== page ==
First Windows Application

By RoD
The following code is a build up on the basic "hello world" program I showed you earlier. Take a minute to review it, maybe even key it into your compiler and run it, and then we will break it down so that it is easier to understand what is actually going on.

/*	Trim fat from windows*/
#define WIN32_LEAN_AND_MEAN	
#pragma comment(linker, "/subsystem:windows")
/*	Pre-processor directives*/
#include "stdafx.h"
#include <windows.h>
/*	Windows Procedure Event Handler*/
LRESULT CALLBACK WndProc(HWND hwnd, UINT message, WPARAM wParam, LPARAM lParam)
{
	PAINTSTRUCT paintStruct;
	/*	Device Context*/
	HDC hDC; 
	/*	Text for display*/
	char string[] = "Hello, World!"; 
	/*	Switch message, condition that is met will execute*/
	switch(message)
	{
		/*	Window is being created*/
		case WM_CREATE: 
			return 0;
			break;
		/*	Window is closing*/
		case WM_CLOSE: 
			PostQuitMessage(0);
			return 0;
			break;
		/*	Window needs update*/
		case WM_PAINT: 
			hDC = BeginPaint(hwnd,&paintStruct);
			/*	Set txt color to blue*/
			SetTextColor(hDC, COLORREF(0x00FF0000));
			/*	Display text in middle of window*/
			TextOut(hDC,150,150,string,sizeof(string)-1);
			EndPaint(hwnd, &paintStruct);
			return 0;
			break;
		default:
			break;
	}
	return (DefWindowProc(hwnd,message,wParam,lParam));
}
/*	Main function*/
int APIENTRY WinMain(HINSTANCE hInstance,
                     HINSTANCE hPrevInstance,
                     LPSTR     lpCmdLine,
                     int       nCmdShow)
{
	WNDCLASSEX  windowClass;		//window class
	HWND		hwnd;				//window handle
	MSG			msg;				//message
	bool		done;				//flag saying when app is complete
	/*	Fill out the window class structure*/
	windowClass.cbSize = sizeof(WNDCLASSEX);
	windowClass.style = CS_HREDRAW | CS_VREDRAW;
	windowClass.lpfnWndProc = WndProc;
	windowClass.cbClsExtra = 0;
	windowClass.cbWndExtra = 0;
	windowClass.hInstance = hInstance;
	windowClass.hIcon = LoadIcon(NULL, IDI_APPLICATION);
	windowClass.hCursor = LoadCursor(NULL, IDC_ARROW);
	windowClass.hbrBackground = (HBRUSH)GetStockObject(WHITE_BRUSH);
	windowClass.lpszMenuName = NULL;
	windowClass.lpszClassName = "MyClass";
	windowClass.hIconSm = LoadIcon(NULL, IDI_WINLOGO);
	/*	Register window class*/
	if (!RegisterClassEx(&windowClass))
	{
		return 0;
	}
	/*	Class registerd, so now create window*/
	hwnd = CreateWindowEx(NULL,		//extended style
		"MyClass",			//class name
		"A Real Win App",		//app name
		WS_OVERLAPPEDWINDOW |		//window style
		WS_VISIBLE |
		WS_SYSMENU,
		100,100,			//x/y coords
		400,400,			//width,height
		NULL,				//handle to parent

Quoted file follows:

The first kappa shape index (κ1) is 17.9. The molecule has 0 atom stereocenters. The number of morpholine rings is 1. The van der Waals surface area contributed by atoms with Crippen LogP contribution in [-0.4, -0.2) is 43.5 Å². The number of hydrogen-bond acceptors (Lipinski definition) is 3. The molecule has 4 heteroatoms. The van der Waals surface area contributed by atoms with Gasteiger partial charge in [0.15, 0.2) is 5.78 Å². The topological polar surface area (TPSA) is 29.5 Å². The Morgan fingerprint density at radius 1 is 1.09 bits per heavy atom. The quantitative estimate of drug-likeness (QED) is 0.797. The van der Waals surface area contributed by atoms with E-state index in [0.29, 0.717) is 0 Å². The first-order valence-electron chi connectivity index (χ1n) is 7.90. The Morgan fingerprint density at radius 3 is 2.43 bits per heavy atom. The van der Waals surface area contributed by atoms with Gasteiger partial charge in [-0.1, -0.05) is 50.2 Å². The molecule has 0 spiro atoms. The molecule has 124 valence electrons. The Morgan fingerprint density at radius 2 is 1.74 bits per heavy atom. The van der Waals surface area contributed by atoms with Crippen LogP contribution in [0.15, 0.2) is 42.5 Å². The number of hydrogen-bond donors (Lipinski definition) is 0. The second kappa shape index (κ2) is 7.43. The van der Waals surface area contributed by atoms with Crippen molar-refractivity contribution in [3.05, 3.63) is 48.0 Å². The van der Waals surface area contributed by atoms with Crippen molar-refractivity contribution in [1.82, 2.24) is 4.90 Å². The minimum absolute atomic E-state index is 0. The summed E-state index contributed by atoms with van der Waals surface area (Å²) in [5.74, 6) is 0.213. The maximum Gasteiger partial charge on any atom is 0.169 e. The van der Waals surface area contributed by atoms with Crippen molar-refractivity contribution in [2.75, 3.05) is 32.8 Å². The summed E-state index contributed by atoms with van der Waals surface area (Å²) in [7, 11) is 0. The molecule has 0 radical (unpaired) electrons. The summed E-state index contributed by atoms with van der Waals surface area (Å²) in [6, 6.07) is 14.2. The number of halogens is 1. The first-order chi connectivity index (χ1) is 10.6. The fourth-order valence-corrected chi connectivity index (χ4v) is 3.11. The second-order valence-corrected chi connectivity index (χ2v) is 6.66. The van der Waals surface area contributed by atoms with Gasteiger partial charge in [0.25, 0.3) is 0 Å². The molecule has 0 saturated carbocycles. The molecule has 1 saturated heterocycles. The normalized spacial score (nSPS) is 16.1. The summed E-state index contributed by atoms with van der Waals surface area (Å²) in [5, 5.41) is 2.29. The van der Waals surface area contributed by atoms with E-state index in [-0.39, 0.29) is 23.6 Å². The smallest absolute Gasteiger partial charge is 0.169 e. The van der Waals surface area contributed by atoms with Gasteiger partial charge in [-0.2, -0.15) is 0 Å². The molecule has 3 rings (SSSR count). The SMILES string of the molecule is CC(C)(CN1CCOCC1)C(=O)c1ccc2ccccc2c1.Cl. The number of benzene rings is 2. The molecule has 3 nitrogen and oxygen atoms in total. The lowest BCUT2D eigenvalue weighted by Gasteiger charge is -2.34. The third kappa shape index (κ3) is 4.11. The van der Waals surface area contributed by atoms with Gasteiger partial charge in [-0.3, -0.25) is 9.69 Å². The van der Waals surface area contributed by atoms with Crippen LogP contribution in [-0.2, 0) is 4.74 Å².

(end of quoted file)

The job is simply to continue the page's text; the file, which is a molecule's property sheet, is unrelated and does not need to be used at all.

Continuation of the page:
NULL,				//handle to menu
		hInstance,			//application instance
		NULL);				//no extra parameter's
	/*	Check if window creation failed*/
	if (!hwnd)
		return 0;
	done = false; //initialize loop condition variable
	/*	main message loop*/
	while(!done)
	{
		PeekMessage(&msg,NULL,NULL,NULL,PM_REMOVE);
		if (msg.message == WM_QUIT) //check for a quit message
		{
			done = true; //if found, quit app
		}
		else
		{
			/*	Translate and dispatch to event queue*/
			TranslateMessage(&msg); 
			DispatchMessage(&msg);
		}
	}
	return msg.wParam;
}
Well isn't this a whole mess of code! The first thing that you may have noticed is #define WIN32_LEAN_AND_MEAN. This syntax prevents Visual C++ from linking modules that you aren't going to need in your application.

Moving on we come to the include line #include <windows.h>. This includes all the headers you need in this application. Sometimes you may want to include <windowsx.h>, which will give you a few useful macros to use in Windows development.

The first function we arrive at is the WndProc function. We've discussed this before, so I am just going to highlight two lines I have added here.
HDC	hDC;				//device context
Char string[] = "Hello World!";	//display text
These two lines are essential as they declare the device context that we are going to use to output to the window we create, and the string that we will display. As we continue on in the code we arrive at the switch statement. This switch is used to determine the message being passed to the windows procedure. In this particular instance we want to take a closer look at the WM_PAINT block.
case WM_PAINT: 
			hDC = BeginPaint(hwnd,&paintStruct);
			/*	Set txt color to blue*/
			SetTextColor(hDC, COLORREF(0x00FF0000));
			/*	Display text in middle of window*/
			TextOut(hDC,150,150,string,sizeof(string)-1);
			EndPaint(hwnd, &paintStruct);
			return 0;
			break;
When the window is moved, resized, or is otherwise changed the window needs to be updated. The first noticeable change here is the use of the hDC device context. The win32 function BeginPaint() returns the graphics device context for the hwnd passed to it. You can then use this hDC to set the text color with SetTextColor() and follow up with the TextOut() function to display the text. If you want to know more about these functions, check out MSDN.

Next function up is the WinMain() function. Most of the WinMain() content is pretty straight forward, but were going to review a few parts of it for good measure. The msg variable holds the message received by PeekMessage() from the queue, and will be sent to TranslateMessage() and DispatchMessage(). The variable done is a Boolean value used by your message loop and will not equal true until a WM_QUIT message has been received from the queue to indicate that the application is about to be closed.

For easier understanding we will break the order of each setup task into a list.
1.	Window-class setup
2.	Window-class registration
3.	Window Creation
4.	Message loop with event handler
We now have a fully working Windows application! I encourage you to toy around with the code and alter it to your liking. Don't be discouraged by errors or problems, for it is these things that make us better.
Happy Coding!
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